By Seattle Mayor Bruce Harrell
This month, for the first time in Seattle’s history, we will celebrate Juneteenth as a legal City of Seattle holiday. I was proud to sign the legislation making this observance official and recognizing the values we associate with this special day, and which we aim to make real here in the City of Seattle: opportunity, justice, and freedom.
Along with Indigenous Peoples’ Day later this year, this will be the first time in nearly 40 years that we are celebrating a ‘new’ holiday at the City of Seattle. The last time Seattle codified a holiday the same way was Martin Luther King Jr. Day in 1985. Whether or not it was ‘officially’ recognized by the City, state, or federal government, we know Juneteenth is a day so many in the Black community and in South Seattle have always celebrated and recognized as a time for reflection and conversation, gathering and growth.
The oldest national celebration marking the end of slavery, Juneteenth is a reminder of the joy marked by the arrival of federal troops arrived in Galveston, Texas, in 1865 to take control of the state and ensure that all enslaved people were freed – two and a half years after signing the Emancipation Proclamation. Moreso, it is a reminder that the struggle for freedom and equality didn’t end that day – freedom was delayed and the fight for equality continued.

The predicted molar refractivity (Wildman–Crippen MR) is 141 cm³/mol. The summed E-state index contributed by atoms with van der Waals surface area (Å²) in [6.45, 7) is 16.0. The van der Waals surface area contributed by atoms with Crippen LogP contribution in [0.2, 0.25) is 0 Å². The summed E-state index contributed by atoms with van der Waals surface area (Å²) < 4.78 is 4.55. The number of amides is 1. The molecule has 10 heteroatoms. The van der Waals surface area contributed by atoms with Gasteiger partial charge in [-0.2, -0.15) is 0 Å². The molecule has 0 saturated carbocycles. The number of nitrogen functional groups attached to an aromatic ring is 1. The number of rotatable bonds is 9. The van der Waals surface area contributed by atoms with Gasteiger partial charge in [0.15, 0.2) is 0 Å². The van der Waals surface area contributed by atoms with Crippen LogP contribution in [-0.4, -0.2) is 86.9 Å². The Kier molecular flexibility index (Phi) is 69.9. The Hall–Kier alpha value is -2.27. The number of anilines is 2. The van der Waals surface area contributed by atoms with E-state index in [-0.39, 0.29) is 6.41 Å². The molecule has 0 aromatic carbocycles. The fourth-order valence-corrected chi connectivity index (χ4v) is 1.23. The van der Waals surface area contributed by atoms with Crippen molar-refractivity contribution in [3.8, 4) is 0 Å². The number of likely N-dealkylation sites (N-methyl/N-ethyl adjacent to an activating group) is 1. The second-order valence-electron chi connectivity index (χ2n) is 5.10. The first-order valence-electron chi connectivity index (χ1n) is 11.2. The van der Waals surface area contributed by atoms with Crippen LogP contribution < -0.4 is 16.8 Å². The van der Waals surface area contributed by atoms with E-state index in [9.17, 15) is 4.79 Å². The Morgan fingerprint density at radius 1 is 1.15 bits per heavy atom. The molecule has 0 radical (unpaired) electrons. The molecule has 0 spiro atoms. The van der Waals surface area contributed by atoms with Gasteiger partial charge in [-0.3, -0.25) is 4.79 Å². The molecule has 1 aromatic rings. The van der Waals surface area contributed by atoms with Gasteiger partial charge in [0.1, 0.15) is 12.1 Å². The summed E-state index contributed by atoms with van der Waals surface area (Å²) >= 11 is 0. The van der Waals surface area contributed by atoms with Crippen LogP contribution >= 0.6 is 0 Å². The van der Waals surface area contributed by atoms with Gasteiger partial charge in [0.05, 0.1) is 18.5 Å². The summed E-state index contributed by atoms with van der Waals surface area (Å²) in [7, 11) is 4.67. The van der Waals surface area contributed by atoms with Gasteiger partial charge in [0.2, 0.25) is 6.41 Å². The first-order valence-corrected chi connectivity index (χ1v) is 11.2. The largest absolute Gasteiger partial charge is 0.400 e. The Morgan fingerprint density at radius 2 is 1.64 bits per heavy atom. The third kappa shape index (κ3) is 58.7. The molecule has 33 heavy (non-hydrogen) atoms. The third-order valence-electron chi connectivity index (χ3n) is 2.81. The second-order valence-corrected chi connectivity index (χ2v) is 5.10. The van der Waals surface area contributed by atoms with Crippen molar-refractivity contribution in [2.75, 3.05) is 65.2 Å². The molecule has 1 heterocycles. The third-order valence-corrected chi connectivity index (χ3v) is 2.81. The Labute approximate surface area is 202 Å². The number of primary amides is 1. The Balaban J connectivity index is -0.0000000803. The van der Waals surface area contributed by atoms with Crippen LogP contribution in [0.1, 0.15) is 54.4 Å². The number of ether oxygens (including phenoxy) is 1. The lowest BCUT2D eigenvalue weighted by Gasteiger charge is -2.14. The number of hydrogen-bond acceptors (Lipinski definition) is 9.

Today, we reflect on our country’s complicated history – past and present. We embrace hard conversations just as we embrace one another. We identify the progress we’ve made and the progress we still need to make.
More than just a day off for municipal employees, Juneteenth is a commemoration of breaking down barriers and opening up opportunity. More than a day of free parking, Juneteenth stands for our recognition of a commitment to a better future for every person.
Further, music is core to this holiday and to community – providing a creative lens to uplift and inspire the best versions of ourselves. In that spirit, as part of our One Seattle Mayor’s Concert Series, I am excited to invite and welcome the public to a free concert on Juneteenth at 6:00 PM at McCaw Hall. In collaboration with community churches and the Seattle Office of Arts & Culture, this event will center Negro Spirituals and through the diverse musical traditions that have creatively evolved from them including gospel music, jazz, R&B, and hip hop. You can learn more and get your free ticket at one-seattle.ticketleap.com/juneteenth.
It is truly my honor to serve as Seattle’s second Black mayor, first AAPI mayor, and first biracial mayor. Representation matters. But leadership requires more than representation. It goes beyond having a voice at the table – it means speaking up and making that voice heard.
We need Black voices in the room more than ever. But what really counts is how we draw on our lived perspective to set priorities, drive change, and help others and the next generation. That’s why I’m so proud to have built the most diverse administration in our City’s history, led by three deputy mayors who are women of color.
As an administration, we’ve brought this perspective to set a clear mission of operationalizing equity: Expanding educational opportunity. Growing access to homeownership and taking gentrification head on. Making transit more accessible, reliable, and robust. Supporting Black-owned small businesses and giving the next generation of entrepreneurs the tools to succeed. These priorities support more than one community, they help our entire city thrive. We can celebrate our diversity as we also seek elements of commonality. Both our differences and our shared values and experiences are worth raising and uniting around. That is how we align with one another and make progress. As we strive to create One Seattle, let’s continue moving forward together.